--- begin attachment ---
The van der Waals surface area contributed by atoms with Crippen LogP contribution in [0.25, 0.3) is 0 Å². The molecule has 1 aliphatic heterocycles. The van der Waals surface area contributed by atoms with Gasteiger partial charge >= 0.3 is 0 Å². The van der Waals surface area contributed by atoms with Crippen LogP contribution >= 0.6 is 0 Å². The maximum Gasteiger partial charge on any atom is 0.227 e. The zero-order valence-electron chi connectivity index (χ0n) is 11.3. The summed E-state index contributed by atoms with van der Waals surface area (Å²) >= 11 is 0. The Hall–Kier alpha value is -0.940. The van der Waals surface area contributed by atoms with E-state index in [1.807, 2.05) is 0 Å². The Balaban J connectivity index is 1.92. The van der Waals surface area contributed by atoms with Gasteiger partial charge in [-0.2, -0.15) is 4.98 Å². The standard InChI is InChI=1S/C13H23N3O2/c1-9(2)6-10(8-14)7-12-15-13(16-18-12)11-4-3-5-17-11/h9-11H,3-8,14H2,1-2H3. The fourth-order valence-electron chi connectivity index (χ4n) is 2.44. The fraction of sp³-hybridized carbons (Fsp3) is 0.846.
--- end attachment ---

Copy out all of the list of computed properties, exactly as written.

The van der Waals surface area contributed by atoms with Crippen LogP contribution in [0.25, 0.3) is 0 Å². The molecule has 1 aliphatic heterocycles. The van der Waals surface area contributed by atoms with Gasteiger partial charge >= 0.3 is 0 Å². The van der Waals surface area contributed by atoms with Crippen LogP contribution >= 0.6 is 0 Å². The maximum Gasteiger partial charge on any atom is 0.227 e. The zero-order valence-electron chi connectivity index (χ0n) is 11.3. The summed E-state index contributed by atoms with van der Waals surface area (Å²) >= 11 is 0. The Hall–Kier alpha value is -0.940. The van der Waals surface area contributed by atoms with E-state index in [1.807, 2.05) is 0 Å². The Balaban J connectivity index is 1.92. The van der Waals surface area contributed by atoms with Gasteiger partial charge in [-0.2, -0.15) is 4.98 Å². The standard InChI is InChI=1S/C13H23N3O2/c1-9(2)6-10(8-14)7-12-15-13(16-18-12)11-4-3-5-17-11/h9-11H,3-8,14H2,1-2H3. The fourth-order valence-electron chi connectivity index (χ4n) is 2.44. The fraction of sp³-hybridized carbons (Fsp3) is 0.846.